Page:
“You don’t go to Walmart for high quality, fabulous goods,” brand consultant Kate Newlin told the Observer. “You go for OK and cheap.”
The world’s biggest physical retailer—with over 11,000 stores and revenue of $485.9 billion—has actually become more welcoming to online merchants as it competes with Amazon for consumer dominance. But while Walmart has shown 63 percent growth in U.S. e-commerce sales, it still hasn’t been much of a competition since Amazon’s market cap is also almost double Wal-Mart’s.
Walmart has still shown some signs of life online, however, acquiring e-commerce retailers like Jet, Modcloth and ShoeBuy. And today, at the same time Amazon announced it was acquiring Whole Foods, Walmart also revealed its next move.
As part of the deal, which is expected to close later this fiscal year, Bonobos apparel, along with other Walmart brands, will be offered on Jet.com in a variety of countries. Bonobos CEO Andy Dunn will report to Marc Lore, founder of Jet and president and CEO of Walmart U.S. eCommerce.
Dunn will “oversee the company’s collection of digitally-native vertical brands,” a company press release reads. He and other top executives can earn an extra $20 million combined if they remain with Walmart for four years.
“We began Bonobos 10 years ago to give men a completely different product and shopping experience: better fitting, higher quality clothing, in new and imaginative ways,” Dunn said in a press release. “That will always remain our mission. We are excited about applying all that we have learned to help shepherd in the next era of retail.”
Bonobos, which projects 2017 revenue of around $150 million and 30 percent year-over-year growth, launched in 2007 as a market for men to buy custom fitted chinos online. But in recent years the company expanded its products to include shirts and suits.
It’s also branched into brick-and mortar by opening 35 Bonobos Guideshops, e-commerce stores where patrons can try on the clothes with help from customer service “ninjas” and have the products shipped to their homes. And since 2012, Bonobos has partnered with Nordstrom (one of its investors) to offer its products online and in the company’s 118 stores.
Newlin said Bonobos’ high-end style (prices on the company’s website range from $28-$798) isn’t a natural fit for Walmart’s “everyday low prices” ethos.
“Walmart clearly doesn’t know how to sell to today’s buyer,” she said. “Bonobos’ young, urban audience wouldn’t go to Walmart.”
As such, Bonobos risks becoming a store brand and alienating its core user base, according to Newlin.
“Do they ‘Walmart’ the brand and change it more than it changes them?” she asked. “When Walmart owns the whole sales channel from design to distribution, they might cut corners and shred details. Bonobos could get tarred with that brush.”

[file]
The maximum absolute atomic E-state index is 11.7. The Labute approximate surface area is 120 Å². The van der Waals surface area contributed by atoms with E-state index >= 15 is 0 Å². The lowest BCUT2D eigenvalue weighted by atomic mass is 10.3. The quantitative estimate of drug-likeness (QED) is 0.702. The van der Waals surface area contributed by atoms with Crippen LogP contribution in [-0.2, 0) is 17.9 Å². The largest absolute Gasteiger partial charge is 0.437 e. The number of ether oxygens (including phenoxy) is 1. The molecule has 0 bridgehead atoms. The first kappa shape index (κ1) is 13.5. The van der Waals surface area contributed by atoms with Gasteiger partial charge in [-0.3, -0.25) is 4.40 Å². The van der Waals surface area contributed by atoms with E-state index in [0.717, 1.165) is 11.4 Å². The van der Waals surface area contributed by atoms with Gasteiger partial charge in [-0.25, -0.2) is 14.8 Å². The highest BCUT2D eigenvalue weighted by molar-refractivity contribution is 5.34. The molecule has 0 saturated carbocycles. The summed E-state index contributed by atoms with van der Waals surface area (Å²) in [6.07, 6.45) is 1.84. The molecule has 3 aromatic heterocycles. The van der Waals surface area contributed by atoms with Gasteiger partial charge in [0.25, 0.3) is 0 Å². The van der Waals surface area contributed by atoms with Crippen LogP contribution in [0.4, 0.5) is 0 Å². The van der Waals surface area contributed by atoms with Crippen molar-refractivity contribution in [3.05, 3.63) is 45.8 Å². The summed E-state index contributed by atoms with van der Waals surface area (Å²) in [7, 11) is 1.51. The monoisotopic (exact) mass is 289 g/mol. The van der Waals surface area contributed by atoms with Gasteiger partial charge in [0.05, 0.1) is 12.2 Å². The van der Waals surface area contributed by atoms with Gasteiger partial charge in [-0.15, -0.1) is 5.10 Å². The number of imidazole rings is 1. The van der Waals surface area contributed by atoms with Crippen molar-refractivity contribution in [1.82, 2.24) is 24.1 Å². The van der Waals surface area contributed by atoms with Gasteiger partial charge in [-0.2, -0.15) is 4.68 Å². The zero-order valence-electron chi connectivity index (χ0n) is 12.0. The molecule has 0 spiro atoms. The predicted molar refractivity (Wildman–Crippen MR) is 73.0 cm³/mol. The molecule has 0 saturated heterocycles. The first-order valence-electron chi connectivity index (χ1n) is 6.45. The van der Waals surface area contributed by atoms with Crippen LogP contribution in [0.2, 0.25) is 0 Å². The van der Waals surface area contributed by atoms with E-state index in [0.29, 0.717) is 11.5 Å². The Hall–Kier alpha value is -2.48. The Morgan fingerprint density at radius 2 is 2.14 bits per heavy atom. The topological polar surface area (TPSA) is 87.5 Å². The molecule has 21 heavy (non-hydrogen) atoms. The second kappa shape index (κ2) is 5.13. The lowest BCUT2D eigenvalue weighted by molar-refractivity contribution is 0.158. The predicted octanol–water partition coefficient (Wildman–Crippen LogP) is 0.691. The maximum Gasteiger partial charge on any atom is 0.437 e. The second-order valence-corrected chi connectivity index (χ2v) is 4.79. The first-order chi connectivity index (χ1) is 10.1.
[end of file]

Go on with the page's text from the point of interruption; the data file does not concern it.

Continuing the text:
There is one benefit for Walmart, however—it can see how a successful e-commerce brand works.
“They’re learning how to do things online through other peoples’ wisdom rather than figuring it out themselves internally,” Newlin said.
Benjamin Conwell, senior managing director and national practice leader for e-commerce and electronic fulfillment at Cushman & Wakefield, took a more positive view of the merger.
“It’s one more of an interesting pattern that Walmart is following as they take some meaningful steps to appeal to a different customer base and target market,” he told the Observer.
Whether the Walmart and Bonobos brands can work well together is “the $310 million question.”
“It will feel like a stretch” for shoppers, Conwell said. “There is the risk there will be erosion of the brand and a perceived diminishing of value.”
But he added that the merger also presents a big opportunity for Walmart, since the retailer offers a same-day in-store pickup discount for consumers who order online. If Bonobos customers choose this option, they could make impulse purchases of other Walmart items.
“Walmart has 4,700 more stores than Jeff Bezos does,” Conwell said. “It’s imperative for them to leverage the store footprint to stay relevant.”
Ultimately, however, the best thing Walmart can do is let Bonobos and its ninja approach to retail stand alone.
“These are two companies with very different value propositions and different target customers,” Conwell said. “It all comes down to how well they preserve the perception of an independent, specialty apparel brand.”
It might not be that difficult in the end—after all, you can actually buy Prada and Balenciaga products at Walmart.